"The central doctrine of Christianity, then, is not that God is a bastard. It is, in the words of the late Dominican theologian Herbert McCabe, that if you don’t love you’re dead, and if you do, they’ll kill you."--Terry Eagleton

"It is impossible for me to say in my book one word about all that music has meant in my life. How then can I hope to be understood?--Ludwig Wittgenstein

“The opposite of poverty is not wealth; the opposite of poverty is justice."--Bryan Stevenson

Thursday, May 14, 2015

Being and Time and Comedy Central

The weakening of Being (Heidegger) has made "Christianity" once again a legible, credible story, one that we can take seriously, and secularization has transcribed that story from unreadable myth into legible history. In secular culture the old religious narratives are published in a new edition, translated into the secular vernacular in an affordable paperback. There they are no longer tales told about transcendent transactions in eternity but stories about the saeculum, the historical time in which real people live. There is thus a "family resemblance" between the weakening of Being and the rebirth of religion, an essential correlation. With the withering away of metaphysics, which was given ample opportunity to prove its worth and whose only result was an arid and reifying rationality that turned the world and human life into objects for instrumental reason, we are free to return for nourishment to the old religious narratives.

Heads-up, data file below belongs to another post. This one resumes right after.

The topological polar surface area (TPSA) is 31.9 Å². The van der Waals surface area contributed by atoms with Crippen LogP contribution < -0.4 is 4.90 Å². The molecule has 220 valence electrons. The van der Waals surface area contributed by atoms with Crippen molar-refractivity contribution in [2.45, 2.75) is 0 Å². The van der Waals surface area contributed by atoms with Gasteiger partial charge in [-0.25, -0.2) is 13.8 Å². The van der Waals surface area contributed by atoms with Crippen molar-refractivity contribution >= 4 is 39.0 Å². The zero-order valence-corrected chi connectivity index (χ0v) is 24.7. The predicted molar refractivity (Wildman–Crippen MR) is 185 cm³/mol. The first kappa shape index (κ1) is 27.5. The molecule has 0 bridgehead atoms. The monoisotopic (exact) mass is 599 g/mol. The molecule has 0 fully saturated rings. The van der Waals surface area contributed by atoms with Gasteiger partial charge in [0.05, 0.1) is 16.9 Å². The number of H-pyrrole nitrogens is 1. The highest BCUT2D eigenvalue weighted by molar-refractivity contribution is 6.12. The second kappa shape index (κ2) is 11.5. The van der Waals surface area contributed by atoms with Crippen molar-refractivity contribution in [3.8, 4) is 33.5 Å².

I was going to pull apart this long passage by Caputo, in order to focus on certain passages.  Then I got sidetracked by this interview with Reza Aslan:

For the record, what Aslan is talking about here is hermeneutics; i.e., everything is interpretation. Scriptures are right because I say so, and because of how I interpret them.  There's also something to be said about Christmas there, and in Caputo:

For example, for Vattimo, the commonplace complaint that the secular world has taken the Christ of to Christmas and transcribed it into "Happy Holidays" is to be viewed as still another success on Christianity's part. For now the Incarnation, a theological doctrine accepted in a strong or robust form only within confessional limits, has been translated into a popular secular holiday in the West, in which the spirit of generosity and goodwill among all people prevails. During the "holidays" this attenuated if wispy "spirit" of love becomes general among humankind, which is what in fact this doctrine actually "means," its application in the concrete reality of lived experience.

So I gotta postpone that discussion a little longer....


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